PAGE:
Before a company can distribute a dividend, the company will first have to declare the date when the dividend will be paid and dividend amount. The company will also have to announce the final date when its shares can be bought in order for investors to start receiving the dividend. This date is known as ex-dividend date. The date is basically two-business days before the record date, which is a date when the shareholders list is reviewed. When these announcements are made, it is the right time for an investor to do stock analysis on the company’s stocks to determine their long-term value.
Naturally, the declaration of dividends always encourages more investors to buy stock or consider dividend investing in that company. Since investors will know that investing in the company by buying its stocks before ex-dividend date guarantees them a dividend, they will be willing to pay a higher amount for the company’s stock. This forces the company’s stock prices to increase just a few days to ex-dividend date. Generally, the increase in stock price is almost equal to the real dividend amount. However, the real price change will be based on the activities in the market and will not be determined by a governing entity.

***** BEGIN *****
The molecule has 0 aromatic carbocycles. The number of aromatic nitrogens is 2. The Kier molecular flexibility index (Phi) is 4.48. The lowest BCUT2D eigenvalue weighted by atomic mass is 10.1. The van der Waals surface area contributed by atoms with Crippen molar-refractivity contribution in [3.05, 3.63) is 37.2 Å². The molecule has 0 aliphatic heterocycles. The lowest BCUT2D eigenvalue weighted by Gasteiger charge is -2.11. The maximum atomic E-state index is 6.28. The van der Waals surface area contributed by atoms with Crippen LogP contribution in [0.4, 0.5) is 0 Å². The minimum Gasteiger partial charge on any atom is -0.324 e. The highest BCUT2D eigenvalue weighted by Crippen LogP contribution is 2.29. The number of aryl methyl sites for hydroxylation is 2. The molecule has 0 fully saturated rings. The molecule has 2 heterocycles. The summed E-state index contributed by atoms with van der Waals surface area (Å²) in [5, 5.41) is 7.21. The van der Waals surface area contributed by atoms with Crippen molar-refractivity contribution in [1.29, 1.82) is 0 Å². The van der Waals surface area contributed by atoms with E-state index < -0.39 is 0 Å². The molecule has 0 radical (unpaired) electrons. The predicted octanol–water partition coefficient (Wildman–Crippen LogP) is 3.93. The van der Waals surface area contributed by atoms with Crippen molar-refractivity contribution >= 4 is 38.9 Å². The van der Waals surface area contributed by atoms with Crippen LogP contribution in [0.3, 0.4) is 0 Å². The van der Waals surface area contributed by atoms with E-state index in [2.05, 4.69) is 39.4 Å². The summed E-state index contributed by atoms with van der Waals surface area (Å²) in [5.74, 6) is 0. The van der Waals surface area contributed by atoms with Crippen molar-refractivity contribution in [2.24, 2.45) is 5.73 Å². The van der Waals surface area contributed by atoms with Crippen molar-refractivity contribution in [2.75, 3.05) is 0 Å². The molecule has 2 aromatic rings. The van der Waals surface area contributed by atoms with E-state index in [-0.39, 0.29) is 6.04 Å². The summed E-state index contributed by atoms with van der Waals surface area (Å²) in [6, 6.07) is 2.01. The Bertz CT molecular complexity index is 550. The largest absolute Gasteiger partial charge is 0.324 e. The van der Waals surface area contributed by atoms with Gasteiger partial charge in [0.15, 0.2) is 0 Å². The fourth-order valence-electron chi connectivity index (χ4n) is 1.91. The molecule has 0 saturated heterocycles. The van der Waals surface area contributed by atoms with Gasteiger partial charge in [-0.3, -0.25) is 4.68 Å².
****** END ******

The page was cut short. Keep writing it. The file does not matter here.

When the ex-dividend date is finally here, the stock exchange reduces the price of the company’s stock by the dividend amount. This is done as a way of accounting for the fact that any new investor is ineligible to receive any dividend, and is therefore not willing to pay more for the dividend stock. But if the market is very positive about the future prospects of the stock in the days towards ex-dividend date, stock price will increase. The price increase in this case can be larger compared to the amount of the dividend. This will result in net increases even though an automatic reduction is in the offing.